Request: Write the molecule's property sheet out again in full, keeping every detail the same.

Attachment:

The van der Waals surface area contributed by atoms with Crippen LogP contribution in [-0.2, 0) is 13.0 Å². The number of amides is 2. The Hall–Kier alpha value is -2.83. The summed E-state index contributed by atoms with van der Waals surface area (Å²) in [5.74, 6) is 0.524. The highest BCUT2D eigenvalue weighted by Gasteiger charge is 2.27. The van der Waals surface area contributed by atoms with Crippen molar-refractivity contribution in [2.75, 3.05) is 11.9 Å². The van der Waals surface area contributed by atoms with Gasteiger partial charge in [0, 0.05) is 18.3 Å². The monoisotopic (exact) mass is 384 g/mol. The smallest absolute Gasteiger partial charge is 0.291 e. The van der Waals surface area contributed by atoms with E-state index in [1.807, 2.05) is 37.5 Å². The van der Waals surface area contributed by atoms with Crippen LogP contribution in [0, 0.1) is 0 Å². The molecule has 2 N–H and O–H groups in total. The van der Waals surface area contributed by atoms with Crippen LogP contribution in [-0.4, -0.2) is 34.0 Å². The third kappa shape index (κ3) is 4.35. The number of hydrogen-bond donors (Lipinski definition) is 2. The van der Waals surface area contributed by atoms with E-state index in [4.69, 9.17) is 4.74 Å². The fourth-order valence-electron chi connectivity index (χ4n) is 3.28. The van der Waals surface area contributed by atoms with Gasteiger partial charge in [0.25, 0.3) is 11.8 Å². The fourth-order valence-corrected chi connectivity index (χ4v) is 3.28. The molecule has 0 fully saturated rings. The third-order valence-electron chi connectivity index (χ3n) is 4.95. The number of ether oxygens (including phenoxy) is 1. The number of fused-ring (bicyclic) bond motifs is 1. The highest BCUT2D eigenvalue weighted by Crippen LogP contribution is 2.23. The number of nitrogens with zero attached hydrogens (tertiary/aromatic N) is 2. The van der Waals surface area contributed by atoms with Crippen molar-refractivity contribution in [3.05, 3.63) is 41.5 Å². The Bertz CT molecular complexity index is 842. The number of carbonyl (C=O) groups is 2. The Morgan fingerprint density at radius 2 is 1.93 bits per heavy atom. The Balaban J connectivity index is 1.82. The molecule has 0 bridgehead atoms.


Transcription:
The van der Waals surface area contributed by atoms with Crippen LogP contribution in [-0.2, 0) is 13.0 Å². The number of amides is 2. The Hall–Kier alpha value is -2.83. The summed E-state index contributed by atoms with van der Waals surface area (Å²) in [5.74, 6) is 0.524. The highest BCUT2D eigenvalue weighted by Gasteiger charge is 2.27. The van der Waals surface area contributed by atoms with Crippen molar-refractivity contribution in [2.75, 3.05) is 11.9 Å². The van der Waals surface area contributed by atoms with Gasteiger partial charge in [0, 0.05) is 18.3 Å². The monoisotopic (exact) mass is 384 g/mol. The smallest absolute Gasteiger partial charge is 0.291 e. The van der Waals surface area contributed by atoms with E-state index in [1.807, 2.05) is 37.5 Å². The van der Waals surface area contributed by atoms with Crippen LogP contribution in [0, 0.1) is 0 Å². The molecule has 2 N–H and O–H groups in total. The van der Waals surface area contributed by atoms with Crippen LogP contribution in [-0.4, -0.2) is 34.0 Å². The third kappa shape index (κ3) is 4.35. The number of hydrogen-bond donors (Lipinski definition) is 2. The van der Waals surface area contributed by atoms with E-state index in [4.69, 9.17) is 4.74 Å². The fourth-order valence-electron chi connectivity index (χ4n) is 3.28. The van der Waals surface area contributed by atoms with Gasteiger partial charge in [0.25, 0.3) is 11.8 Å². The fourth-order valence-corrected chi connectivity index (χ4v) is 3.28. The molecule has 0 fully saturated rings. The third-order valence-electron chi connectivity index (χ3n) is 4.95. The number of ether oxygens (including phenoxy) is 1. The number of fused-ring (bicyclic) bond motifs is 1. The highest BCUT2D eigenvalue weighted by Crippen LogP contribution is 2.23. The number of nitrogens with zero attached hydrogens (tertiary/aromatic N) is 2. The van der Waals surface area contributed by atoms with Crippen molar-refractivity contribution in [3.05, 3.63) is 41.5 Å². The Bertz CT molecular complexity index is 842. The number of carbonyl (C=O) groups is 2. The Morgan fingerprint density at radius 2 is 1.93 bits per heavy atom. The Balaban J connectivity index is 1.82. The molecule has 0 bridgehead atoms.